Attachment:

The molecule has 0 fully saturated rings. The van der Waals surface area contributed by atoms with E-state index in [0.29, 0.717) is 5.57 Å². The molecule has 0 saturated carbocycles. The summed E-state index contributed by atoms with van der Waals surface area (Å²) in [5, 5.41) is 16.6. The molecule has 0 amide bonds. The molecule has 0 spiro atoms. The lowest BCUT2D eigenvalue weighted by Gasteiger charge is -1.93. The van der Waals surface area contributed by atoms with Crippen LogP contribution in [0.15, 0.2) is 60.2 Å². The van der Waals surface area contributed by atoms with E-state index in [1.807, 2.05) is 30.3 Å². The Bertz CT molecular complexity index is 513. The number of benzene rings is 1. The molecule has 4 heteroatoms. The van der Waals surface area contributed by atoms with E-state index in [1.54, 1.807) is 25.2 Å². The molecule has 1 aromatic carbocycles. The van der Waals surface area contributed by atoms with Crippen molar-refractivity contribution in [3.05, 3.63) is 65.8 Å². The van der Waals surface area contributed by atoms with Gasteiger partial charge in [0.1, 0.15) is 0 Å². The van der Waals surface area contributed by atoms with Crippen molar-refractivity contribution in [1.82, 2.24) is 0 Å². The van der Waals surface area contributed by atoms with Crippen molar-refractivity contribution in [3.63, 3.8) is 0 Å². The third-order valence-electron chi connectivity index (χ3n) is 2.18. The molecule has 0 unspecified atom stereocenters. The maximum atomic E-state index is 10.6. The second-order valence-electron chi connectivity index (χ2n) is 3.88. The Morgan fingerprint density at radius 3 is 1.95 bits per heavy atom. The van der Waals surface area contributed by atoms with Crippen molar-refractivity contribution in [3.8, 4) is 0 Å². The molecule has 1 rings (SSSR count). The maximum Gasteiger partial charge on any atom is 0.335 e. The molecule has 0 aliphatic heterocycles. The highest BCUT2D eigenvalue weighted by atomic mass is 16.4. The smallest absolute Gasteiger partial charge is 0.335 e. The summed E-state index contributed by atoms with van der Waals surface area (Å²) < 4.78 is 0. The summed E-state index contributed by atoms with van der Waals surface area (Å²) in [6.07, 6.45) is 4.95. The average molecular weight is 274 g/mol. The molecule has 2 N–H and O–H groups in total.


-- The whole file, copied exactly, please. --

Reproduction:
The molecule has 0 fully saturated rings. The van der Waals surface area contributed by atoms with E-state index in [0.29, 0.717) is 5.57 Å². The molecule has 0 saturated carbocycles. The summed E-state index contributed by atoms with van der Waals surface area (Å²) in [5, 5.41) is 16.6. The molecule has 0 amide bonds. The molecule has 0 spiro atoms. The lowest BCUT2D eigenvalue weighted by Gasteiger charge is -1.93. The van der Waals surface area contributed by atoms with Crippen LogP contribution in [0.15, 0.2) is 60.2 Å². The van der Waals surface area contributed by atoms with E-state index in [1.807, 2.05) is 30.3 Å². The Bertz CT molecular complexity index is 513. The number of benzene rings is 1. The molecule has 4 heteroatoms. The van der Waals surface area contributed by atoms with E-state index in [1.54, 1.807) is 25.2 Å². The molecule has 1 aromatic carbocycles. The van der Waals surface area contributed by atoms with Crippen molar-refractivity contribution in [3.05, 3.63) is 65.8 Å². The van der Waals surface area contributed by atoms with Gasteiger partial charge in [0.1, 0.15) is 0 Å². The van der Waals surface area contributed by atoms with Crippen molar-refractivity contribution in [1.82, 2.24) is 0 Å². The van der Waals surface area contributed by atoms with Crippen molar-refractivity contribution in [3.63, 3.8) is 0 Å². The third-order valence-electron chi connectivity index (χ3n) is 2.18. The molecule has 0 unspecified atom stereocenters. The maximum atomic E-state index is 10.6. The second-order valence-electron chi connectivity index (χ2n) is 3.88. The Morgan fingerprint density at radius 3 is 1.95 bits per heavy atom. The van der Waals surface area contributed by atoms with Crippen molar-refractivity contribution in [3.8, 4) is 0 Å². The molecule has 1 rings (SSSR count). The maximum Gasteiger partial charge on any atom is 0.335 e. The molecule has 0 aliphatic heterocycles. The highest BCUT2D eigenvalue weighted by atomic mass is 16.4. The smallest absolute Gasteiger partial charge is 0.335 e. The summed E-state index contributed by atoms with van der Waals surface area (Å²) < 4.78 is 0. The summed E-state index contributed by atoms with van der Waals surface area (Å²) in [6.07, 6.45) is 4.95. The average molecular weight is 274 g/mol. The molecule has 2 N–H and O–H groups in total.